Fighting Fate in She Who Became the Sun

Review:

She Who Became the Sun

By Shelley Parker-Chan

Rating: 5/5

Genre: Historical Fiction/Speculative Fiction

QUILTBAG Main Character: Yes

QUILTBAG Minor Character: Yes

Main Character of Color: Yes

Bechdel Test: Yes

Summary: In a small town devastated by drought, a young woman stands on the edge of starvation. Her brother, Zhu Chongba, the lucky eighth son, is told of his fate as a great man. While the girl’s fate is a simple word: nothing. Desperate to escape her fate, she takes a dangerous chance after the death of her brother and father leaves her alone in the world. She takes her brother’s name, dresses in his clothes, and goes to seek safety as a monk in the nearby monastery. She hopes to fool heaven into believing her to be Zhu Chongba, to take his fate, and to become the hero that name was meant for. Spanning years, She Who Became the Sun weaves together Zhu’s story with that of a not-so-pious monk, a betrothed woman longing for a way to show she is wiser than the men think, and a eunuch on the other side of a war. Zhu will change the fate of all of them and, indeed, the world.

A Little Bit of a Disclaimer: I received an advanced reader copy (ARC) of this book from Tor in exchange for an honest review. The fact that this was an ARC in no way changes my review or how I felt about the book.

Let’s Get A Little Deep:

What books do you think of when you think of epics? What TV shows? What movies? Do you think of Lord of the Rings? The Iliad? The Divine Comedy? Maybe you think of shows like The Untamed, or Journey into the West. If those last two ring a bell, you probably have an idea of what kind of story to expect from She Who Became the Sun.

Spanning over a decade, She Who Became the Sun is a slow-burn of a novel, moving at a pace perfectly suited for the kind of story it is telling. After all, Zhu’s story is not a simple one. It is a series of small moments and large ones, each setting a stone in the path of Zhu’s fate. Of course, Zhu has some idea of this. She has taken her fate from the cold, literal dead hands of her brother, whose name she has stolen. Fate is a game, one she will win. Indeed, fate in this novel is as mythic as the ghosts that follow Zhu, as legendary as the battles she will fight and win.

There is so much to love about this book. The details of the world are exquisite, the world-building immaculate, and the characters perfectly and tragically flawed. Every twist works perfectly to add to the story, making those surprise moments hit with a bluntness that leaves the reader reeling. The plot points are dominos, falling easily one after the other until the inevitable conclusion that still, somehow, comes as a surprise.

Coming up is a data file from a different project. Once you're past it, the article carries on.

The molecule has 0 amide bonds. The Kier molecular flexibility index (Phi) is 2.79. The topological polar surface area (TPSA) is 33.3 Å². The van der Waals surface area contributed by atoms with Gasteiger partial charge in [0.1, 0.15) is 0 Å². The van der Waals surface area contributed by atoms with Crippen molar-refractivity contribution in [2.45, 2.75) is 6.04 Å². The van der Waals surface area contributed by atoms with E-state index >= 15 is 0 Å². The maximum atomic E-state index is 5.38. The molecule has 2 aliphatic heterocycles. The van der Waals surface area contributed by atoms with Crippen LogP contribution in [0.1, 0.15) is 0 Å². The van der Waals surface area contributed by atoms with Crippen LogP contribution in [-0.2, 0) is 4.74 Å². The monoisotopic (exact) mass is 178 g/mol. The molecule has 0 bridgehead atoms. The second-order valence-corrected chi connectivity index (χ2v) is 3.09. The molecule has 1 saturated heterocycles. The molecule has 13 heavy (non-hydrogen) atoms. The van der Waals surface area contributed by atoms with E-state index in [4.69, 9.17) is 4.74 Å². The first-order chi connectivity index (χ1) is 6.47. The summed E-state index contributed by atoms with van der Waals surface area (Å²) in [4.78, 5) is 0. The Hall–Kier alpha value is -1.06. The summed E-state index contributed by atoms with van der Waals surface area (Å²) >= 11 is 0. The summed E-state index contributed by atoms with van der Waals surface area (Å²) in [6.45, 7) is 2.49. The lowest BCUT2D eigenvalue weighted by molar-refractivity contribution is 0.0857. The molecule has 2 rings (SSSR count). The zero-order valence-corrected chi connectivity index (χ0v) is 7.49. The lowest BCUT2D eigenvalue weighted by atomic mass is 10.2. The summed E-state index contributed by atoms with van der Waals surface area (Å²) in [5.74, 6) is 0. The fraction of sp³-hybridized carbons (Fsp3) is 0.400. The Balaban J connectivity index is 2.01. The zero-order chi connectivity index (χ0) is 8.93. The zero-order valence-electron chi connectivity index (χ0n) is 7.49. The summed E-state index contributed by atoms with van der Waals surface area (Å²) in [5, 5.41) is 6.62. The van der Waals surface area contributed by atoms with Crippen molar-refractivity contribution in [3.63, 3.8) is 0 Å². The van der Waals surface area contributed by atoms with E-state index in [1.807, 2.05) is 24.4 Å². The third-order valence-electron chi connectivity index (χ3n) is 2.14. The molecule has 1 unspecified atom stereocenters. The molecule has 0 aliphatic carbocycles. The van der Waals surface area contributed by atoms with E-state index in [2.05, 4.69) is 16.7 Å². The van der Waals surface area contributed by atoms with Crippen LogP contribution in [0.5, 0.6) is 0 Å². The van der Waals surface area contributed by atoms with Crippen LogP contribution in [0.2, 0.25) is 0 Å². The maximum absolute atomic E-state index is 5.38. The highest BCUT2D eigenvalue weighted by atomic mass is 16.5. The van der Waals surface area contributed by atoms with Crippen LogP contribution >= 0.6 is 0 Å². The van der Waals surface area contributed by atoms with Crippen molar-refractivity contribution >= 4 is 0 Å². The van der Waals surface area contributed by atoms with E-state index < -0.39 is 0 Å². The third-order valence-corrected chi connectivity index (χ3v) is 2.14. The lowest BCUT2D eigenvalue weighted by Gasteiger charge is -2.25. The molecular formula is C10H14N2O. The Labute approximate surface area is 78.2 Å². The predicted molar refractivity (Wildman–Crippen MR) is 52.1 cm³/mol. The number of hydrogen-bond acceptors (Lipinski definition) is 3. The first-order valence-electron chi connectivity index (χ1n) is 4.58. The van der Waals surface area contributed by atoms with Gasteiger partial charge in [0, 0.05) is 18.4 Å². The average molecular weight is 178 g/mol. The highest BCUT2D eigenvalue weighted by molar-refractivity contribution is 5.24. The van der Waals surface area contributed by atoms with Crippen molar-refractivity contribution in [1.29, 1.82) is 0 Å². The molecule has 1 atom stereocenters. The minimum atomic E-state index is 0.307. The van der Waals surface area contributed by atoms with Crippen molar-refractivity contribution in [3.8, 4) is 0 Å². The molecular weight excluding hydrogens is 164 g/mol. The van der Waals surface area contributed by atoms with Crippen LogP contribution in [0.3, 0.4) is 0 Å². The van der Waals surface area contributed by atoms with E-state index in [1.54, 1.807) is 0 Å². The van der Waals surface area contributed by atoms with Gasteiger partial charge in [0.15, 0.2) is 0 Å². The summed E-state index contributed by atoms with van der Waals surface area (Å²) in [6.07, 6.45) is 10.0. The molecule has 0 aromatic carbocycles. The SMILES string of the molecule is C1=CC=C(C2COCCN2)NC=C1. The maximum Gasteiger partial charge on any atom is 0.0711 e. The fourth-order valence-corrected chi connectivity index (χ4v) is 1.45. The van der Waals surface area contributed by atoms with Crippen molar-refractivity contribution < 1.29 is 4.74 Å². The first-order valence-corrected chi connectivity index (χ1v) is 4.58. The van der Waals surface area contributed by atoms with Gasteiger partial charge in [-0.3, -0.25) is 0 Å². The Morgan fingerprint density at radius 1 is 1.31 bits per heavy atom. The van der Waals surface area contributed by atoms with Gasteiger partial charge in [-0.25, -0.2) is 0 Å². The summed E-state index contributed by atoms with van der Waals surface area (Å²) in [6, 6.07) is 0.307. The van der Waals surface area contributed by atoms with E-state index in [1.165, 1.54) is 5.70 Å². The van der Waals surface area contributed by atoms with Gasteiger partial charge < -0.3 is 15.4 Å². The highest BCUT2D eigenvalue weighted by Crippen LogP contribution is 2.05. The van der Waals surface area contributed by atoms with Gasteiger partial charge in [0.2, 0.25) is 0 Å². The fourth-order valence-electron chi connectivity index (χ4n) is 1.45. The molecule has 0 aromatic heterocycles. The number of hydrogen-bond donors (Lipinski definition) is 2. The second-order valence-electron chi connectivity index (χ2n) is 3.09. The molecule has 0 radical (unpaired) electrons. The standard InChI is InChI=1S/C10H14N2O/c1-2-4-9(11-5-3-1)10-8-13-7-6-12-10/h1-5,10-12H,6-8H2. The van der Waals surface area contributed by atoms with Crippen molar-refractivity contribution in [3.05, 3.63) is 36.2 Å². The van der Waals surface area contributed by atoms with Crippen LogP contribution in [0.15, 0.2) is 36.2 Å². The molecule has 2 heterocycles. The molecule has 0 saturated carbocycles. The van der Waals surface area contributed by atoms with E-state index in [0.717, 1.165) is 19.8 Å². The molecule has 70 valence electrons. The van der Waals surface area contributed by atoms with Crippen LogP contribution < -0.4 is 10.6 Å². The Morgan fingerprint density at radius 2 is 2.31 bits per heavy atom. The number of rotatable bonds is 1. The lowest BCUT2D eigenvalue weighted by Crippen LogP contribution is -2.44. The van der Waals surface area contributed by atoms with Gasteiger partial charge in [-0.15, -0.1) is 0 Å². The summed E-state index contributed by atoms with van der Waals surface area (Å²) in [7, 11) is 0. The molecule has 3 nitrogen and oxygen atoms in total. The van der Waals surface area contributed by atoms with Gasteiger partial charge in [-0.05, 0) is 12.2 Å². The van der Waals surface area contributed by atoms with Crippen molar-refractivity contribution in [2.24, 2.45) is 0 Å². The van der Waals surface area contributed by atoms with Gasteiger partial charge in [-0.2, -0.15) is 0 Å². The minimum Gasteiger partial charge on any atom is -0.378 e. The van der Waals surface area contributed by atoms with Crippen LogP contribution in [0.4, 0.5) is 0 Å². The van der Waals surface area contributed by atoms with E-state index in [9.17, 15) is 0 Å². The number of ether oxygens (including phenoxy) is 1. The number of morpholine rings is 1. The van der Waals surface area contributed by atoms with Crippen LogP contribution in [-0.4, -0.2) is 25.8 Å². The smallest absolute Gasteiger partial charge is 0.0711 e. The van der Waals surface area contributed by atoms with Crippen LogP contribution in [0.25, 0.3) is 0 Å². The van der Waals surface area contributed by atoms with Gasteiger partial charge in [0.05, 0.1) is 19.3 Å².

While all of those aspects contribute to the overall value of this novel, what makes this a five-star read for me is how the flaws of the lead characters, both perceived and real, inform the characters themselves. Zhu believes the only way to survive and thrive is to be her brother. It is not enough to take his name, bind her chest, and live as a man. She must think like him, act like him, even when it goes against what she naturally knows is easier or better. Her mind must be that of her brother’s, the better to fool heaven into giving her what she wants.

Over the course of the novel, Zhu is forced to see herself as she doesn’t want to but as she must. She sheds the layers of her brother that she believes have kept her safe and, in doing so, becomes more herself than ever. She is more fierce, more worthy, than her brother ever would have been. Her fate is her own to decide.

Zhu is not the only character who must carve out her own fate. Every character is caught between social ideas of fate and their own desires. Some of these characters are able to shed these ideas, freeing themselves to carve their own path. Others are, for good or for ill, ultimately tethered to the past, to what they believe that are fated for, regardless of what they might actually want. The intricate and subtle ways that society, destiny, and choice unfold around these characters make for a captivating and unique story that is, certainly, an epic.

She Who Became the Sun is out July 20th, 2021. It is the first in what promises to be an addictive series. It is well worth your time and money to preorder it now. I suggest doing so from your favorite indie bookstore. May I suggest Bel Canto Books? What is your favorite indie bookstore? Leave me a comment and I might feature it! located in Long Beach? 

Thanks for going a little deep with me! I post reviews every other Thursday. Did you love She Who Became the Sun? Leave a comment telling me your what makes a story epic for you. You can also find me on Instagram @booked.with.grace and on Twitter @gwasserst! Special thanks to Yasi (@ynbushehri) for editing my posts.

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